I’m obsessed with wireless headphones. Once you get past the inevitable connectivity conundrum, it’s simply brilliant to listen to music comfortably without being tethered to a device. But wireless earbuds never lived up to that promise — until now.
All images: Adam Clark Estes
What Is It?
When an enthusiastic marketing executive first showed me the Jaybird Freedoms, the first words out of my mouth summed up the pitch. “They’re so small,” I said, eyes wide as I stared down at a Bluetooth-enabled earbud no more than four millimetres thick. I’d never seen earbuds so small!
That’s teeny tiny naked earbud in the foreground. In the background is the setup I settled on. But this was a sales pitch.
I was actually looking at the naked skeleton of the earbuds, and I quickly realised that memory foam or silicon tips — as well as some option rubber wings — would bulk up that tiny form in order to ensure that the little things would stay in my ears. Then, of course, there were the electronic guts which were housed in a bulky-looking controller that hung down a wire that connected the two earbuds. So the Freedoms aren’t exactly wire-free, but this sort of headband design has become pretty standard for the category. The very popular Beats Powerbeats2 has a similar setup and the confusingly popular LG Infirm feature a set of wires that connect to an awkward necklace.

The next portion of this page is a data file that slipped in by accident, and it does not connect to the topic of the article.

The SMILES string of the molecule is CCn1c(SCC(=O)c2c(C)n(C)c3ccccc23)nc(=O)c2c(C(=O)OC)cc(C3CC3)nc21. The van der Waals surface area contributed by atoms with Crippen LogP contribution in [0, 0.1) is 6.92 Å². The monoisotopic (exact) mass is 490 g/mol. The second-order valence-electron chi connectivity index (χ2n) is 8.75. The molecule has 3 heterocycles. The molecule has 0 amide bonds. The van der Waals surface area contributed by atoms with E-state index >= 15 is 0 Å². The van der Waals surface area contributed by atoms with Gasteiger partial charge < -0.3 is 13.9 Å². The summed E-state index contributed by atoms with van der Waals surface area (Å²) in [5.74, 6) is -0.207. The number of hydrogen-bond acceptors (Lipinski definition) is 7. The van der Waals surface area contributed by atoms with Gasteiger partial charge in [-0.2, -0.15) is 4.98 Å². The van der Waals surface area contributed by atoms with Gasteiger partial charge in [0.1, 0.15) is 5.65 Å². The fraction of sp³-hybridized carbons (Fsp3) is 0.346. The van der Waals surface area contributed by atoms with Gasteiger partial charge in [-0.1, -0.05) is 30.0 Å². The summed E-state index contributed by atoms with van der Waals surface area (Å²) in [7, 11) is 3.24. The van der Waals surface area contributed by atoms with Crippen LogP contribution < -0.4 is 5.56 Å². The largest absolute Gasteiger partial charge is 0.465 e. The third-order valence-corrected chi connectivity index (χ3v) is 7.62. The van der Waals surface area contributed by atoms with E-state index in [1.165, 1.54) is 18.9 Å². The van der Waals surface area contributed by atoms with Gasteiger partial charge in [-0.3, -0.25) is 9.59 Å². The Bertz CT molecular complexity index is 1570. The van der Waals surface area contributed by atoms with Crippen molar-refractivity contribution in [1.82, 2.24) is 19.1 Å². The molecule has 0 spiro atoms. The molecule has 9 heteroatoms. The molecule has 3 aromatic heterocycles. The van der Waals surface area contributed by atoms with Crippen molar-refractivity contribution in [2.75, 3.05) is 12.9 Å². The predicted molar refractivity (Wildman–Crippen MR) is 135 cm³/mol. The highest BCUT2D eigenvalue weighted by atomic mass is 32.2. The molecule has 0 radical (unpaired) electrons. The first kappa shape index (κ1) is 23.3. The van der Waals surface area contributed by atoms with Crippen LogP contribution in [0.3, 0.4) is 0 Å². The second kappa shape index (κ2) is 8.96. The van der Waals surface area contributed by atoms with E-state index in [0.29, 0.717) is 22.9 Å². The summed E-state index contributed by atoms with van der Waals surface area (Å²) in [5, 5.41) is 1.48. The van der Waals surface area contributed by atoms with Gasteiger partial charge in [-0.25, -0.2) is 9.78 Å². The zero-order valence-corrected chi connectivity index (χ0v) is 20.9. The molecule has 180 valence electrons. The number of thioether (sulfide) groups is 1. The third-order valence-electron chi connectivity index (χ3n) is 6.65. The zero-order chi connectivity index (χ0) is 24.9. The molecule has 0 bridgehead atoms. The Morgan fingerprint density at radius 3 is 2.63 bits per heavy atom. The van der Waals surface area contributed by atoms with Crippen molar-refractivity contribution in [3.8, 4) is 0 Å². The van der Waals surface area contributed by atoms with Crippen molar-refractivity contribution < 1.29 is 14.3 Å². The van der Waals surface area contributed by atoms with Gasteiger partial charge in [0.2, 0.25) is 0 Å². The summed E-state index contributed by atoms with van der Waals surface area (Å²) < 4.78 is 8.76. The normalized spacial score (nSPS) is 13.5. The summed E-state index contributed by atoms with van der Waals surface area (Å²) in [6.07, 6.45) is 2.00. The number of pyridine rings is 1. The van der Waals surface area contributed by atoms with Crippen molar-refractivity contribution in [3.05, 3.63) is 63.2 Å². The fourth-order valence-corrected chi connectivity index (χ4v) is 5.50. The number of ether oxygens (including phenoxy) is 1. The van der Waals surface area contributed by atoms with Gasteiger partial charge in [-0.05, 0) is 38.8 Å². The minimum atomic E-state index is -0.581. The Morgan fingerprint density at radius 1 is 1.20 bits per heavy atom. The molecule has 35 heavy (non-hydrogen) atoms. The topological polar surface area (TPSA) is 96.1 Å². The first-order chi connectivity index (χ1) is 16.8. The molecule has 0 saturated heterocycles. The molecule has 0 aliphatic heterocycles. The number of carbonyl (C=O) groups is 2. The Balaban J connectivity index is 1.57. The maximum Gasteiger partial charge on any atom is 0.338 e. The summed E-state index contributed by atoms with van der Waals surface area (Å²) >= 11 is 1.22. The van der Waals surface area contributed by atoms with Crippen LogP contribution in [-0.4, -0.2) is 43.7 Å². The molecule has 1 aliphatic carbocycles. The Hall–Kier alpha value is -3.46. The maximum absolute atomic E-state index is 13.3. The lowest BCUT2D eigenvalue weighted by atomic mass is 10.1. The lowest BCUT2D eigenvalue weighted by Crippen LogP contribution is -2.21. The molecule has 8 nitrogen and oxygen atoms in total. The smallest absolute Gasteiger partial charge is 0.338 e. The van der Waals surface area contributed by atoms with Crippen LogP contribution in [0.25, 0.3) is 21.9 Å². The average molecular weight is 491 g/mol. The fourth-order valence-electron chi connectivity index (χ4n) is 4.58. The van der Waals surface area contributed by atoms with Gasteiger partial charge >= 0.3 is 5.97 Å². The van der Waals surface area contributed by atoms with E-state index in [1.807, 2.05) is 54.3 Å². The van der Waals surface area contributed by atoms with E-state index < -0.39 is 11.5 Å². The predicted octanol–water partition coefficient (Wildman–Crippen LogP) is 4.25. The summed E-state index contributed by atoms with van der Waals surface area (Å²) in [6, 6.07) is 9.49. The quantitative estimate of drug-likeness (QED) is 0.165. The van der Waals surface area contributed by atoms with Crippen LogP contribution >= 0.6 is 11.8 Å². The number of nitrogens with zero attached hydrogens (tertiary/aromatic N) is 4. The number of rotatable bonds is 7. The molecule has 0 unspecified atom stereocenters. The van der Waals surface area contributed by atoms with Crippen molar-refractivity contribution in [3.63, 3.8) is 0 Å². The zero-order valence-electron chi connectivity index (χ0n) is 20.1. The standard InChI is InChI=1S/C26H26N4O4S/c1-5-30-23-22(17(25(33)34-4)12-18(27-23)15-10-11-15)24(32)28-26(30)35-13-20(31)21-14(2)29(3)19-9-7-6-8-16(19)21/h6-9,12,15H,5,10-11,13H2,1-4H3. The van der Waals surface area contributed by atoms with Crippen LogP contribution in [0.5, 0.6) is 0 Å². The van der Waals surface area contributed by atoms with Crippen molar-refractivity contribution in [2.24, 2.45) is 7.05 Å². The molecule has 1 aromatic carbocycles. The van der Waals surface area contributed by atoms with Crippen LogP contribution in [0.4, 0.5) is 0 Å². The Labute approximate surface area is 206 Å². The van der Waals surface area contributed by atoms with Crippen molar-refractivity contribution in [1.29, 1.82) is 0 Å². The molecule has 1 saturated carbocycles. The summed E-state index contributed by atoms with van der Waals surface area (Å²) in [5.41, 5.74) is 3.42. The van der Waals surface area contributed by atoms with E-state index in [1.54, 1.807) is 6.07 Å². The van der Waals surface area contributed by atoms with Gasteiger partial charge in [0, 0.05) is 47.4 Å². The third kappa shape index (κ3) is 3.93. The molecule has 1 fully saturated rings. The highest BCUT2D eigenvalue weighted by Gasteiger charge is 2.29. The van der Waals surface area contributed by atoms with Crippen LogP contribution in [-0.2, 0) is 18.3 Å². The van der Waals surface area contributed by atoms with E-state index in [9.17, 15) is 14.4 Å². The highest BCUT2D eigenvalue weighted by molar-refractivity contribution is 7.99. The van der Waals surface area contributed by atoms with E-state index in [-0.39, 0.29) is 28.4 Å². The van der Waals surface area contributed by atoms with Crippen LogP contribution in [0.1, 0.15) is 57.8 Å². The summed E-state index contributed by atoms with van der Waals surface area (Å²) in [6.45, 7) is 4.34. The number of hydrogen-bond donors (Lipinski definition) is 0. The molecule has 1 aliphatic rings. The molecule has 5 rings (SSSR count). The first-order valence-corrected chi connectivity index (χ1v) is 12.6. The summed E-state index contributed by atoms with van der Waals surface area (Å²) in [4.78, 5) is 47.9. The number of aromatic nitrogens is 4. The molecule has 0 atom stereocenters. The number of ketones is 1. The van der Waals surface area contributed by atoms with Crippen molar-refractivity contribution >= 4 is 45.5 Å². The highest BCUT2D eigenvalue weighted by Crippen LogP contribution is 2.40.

After gasping in wonder over the Freedoms’ size, my cynical side took over. That clunky remote looked like it would tug on your ears, and like every other Bluetooth earbuds I’ve tried, they’d be impossible to actually keep in your ears. Yet, after spending a week with the Freedoms, I’m amazed to report that I was wrong.
Once you get the fit right, the Freedom earbuds practically disappear. I wore them on my daily commute — barely felt them. I wore them doing yard work — not a bother. I wore them running — just a slight wiggle. The earbuds felt — and I hate to admit — rather freeing. The Freedoms are also water resistant so you don’t have to worry too much about sweating all over them.
At most, you’ll be using as many as six attachments to get the fit just right.
There are, however, drawbacks. That detail about getting the fit right is not bullshit. The Freedoms come with an assortment of 21 different attachments to ensure that they lock into anyone’s ear canal and stay there securely. That includes six sizes of memory foam tips and six sizes of silicon tips and six sizes of rubber wings to provide a little leverage. There’s also a little plastic clip to latch the wire to your shirt and two little button-sized attachments to shorten the wire. These admittedly annoying little gizmos were key for me to find the right fit.
See how the rubber wing is wedged up in my ear? It’s actually pretty comfortable.
I’d estimate that I spent a grand total of an hour perfecting the configuring for my (big) head. I went with the memory foam tips, since the silicon ones slipped right out of my ears. I also decided to use the button things to shorten the wire so that it could wrap snuggly around the back of my head. Finally, after noticing that the beefy controller weighed one side down, I wrapped the wires around the top of my ear, a process that required a painstaking series of trial-and-error adjustments. It was a huge pain, but once I got it down, it felt so right.
The controller basically disappears when you hide it behind your ear. I can still wear my glasses comfortably, too.